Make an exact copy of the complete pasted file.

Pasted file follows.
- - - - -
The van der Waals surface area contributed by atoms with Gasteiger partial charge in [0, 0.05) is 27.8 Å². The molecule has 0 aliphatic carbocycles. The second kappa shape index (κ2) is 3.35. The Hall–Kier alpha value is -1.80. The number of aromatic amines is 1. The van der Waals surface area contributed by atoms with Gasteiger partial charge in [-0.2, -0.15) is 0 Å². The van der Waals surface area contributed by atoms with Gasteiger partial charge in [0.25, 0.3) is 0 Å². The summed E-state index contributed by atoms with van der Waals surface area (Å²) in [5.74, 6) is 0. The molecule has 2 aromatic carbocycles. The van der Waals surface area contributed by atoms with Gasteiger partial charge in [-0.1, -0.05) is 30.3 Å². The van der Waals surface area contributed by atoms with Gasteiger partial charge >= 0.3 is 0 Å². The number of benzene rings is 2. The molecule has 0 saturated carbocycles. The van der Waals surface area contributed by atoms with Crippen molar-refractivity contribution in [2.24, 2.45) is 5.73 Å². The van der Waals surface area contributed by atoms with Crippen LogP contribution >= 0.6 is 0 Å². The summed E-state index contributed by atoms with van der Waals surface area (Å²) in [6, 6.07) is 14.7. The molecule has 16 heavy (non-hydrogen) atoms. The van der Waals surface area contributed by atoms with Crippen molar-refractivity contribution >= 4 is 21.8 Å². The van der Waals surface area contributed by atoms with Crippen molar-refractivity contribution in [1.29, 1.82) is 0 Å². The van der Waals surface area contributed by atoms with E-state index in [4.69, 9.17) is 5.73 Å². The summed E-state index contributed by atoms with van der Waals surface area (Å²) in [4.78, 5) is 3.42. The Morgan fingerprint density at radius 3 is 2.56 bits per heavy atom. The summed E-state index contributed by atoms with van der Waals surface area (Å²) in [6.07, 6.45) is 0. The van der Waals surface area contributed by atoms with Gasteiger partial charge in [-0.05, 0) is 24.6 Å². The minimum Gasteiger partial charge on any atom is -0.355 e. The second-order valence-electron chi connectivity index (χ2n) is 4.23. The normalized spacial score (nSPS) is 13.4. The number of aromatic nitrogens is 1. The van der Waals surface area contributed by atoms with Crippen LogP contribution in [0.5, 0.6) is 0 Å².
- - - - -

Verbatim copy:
The van der Waals surface area contributed by atoms with Gasteiger partial charge in [0, 0.05) is 27.8 Å². The molecule has 0 aliphatic carbocycles. The second kappa shape index (κ2) is 3.35. The Hall–Kier alpha value is -1.80. The number of aromatic amines is 1. The van der Waals surface area contributed by atoms with Gasteiger partial charge in [-0.2, -0.15) is 0 Å². The van der Waals surface area contributed by atoms with Gasteiger partial charge in [0.25, 0.3) is 0 Å². The summed E-state index contributed by atoms with van der Waals surface area (Å²) in [5.74, 6) is 0. The molecule has 2 aromatic carbocycles. The van der Waals surface area contributed by atoms with Gasteiger partial charge in [-0.1, -0.05) is 30.3 Å². The van der Waals surface area contributed by atoms with Gasteiger partial charge >= 0.3 is 0 Å². The number of benzene rings is 2. The molecule has 0 saturated carbocycles. The van der Waals surface area contributed by atoms with Crippen molar-refractivity contribution in [2.24, 2.45) is 5.73 Å². The van der Waals surface area contributed by atoms with Crippen LogP contribution >= 0.6 is 0 Å². The summed E-state index contributed by atoms with van der Waals surface area (Å²) in [6, 6.07) is 14.7. The molecule has 16 heavy (non-hydrogen) atoms. The van der Waals surface area contributed by atoms with Crippen molar-refractivity contribution >= 4 is 21.8 Å². The van der Waals surface area contributed by atoms with Crippen molar-refractivity contribution in [1.29, 1.82) is 0 Å². The van der Waals surface area contributed by atoms with E-state index in [4.69, 9.17) is 5.73 Å². The summed E-state index contributed by atoms with van der Waals surface area (Å²) in [4.78, 5) is 3.42. The Morgan fingerprint density at radius 3 is 2.56 bits per heavy atom. The summed E-state index contributed by atoms with van der Waals surface area (Å²) in [6.07, 6.45) is 0. The van der Waals surface area contributed by atoms with Gasteiger partial charge in [-0.05, 0) is 24.6 Å². The minimum Gasteiger partial charge on any atom is -0.355 e. The second-order valence-electron chi connectivity index (χ2n) is 4.23. The normalized spacial score (nSPS) is 13.4. The number of aromatic nitrogens is 1. The van der Waals surface area contributed by atoms with Crippen LogP contribution in [0.5, 0.6) is 0 Å².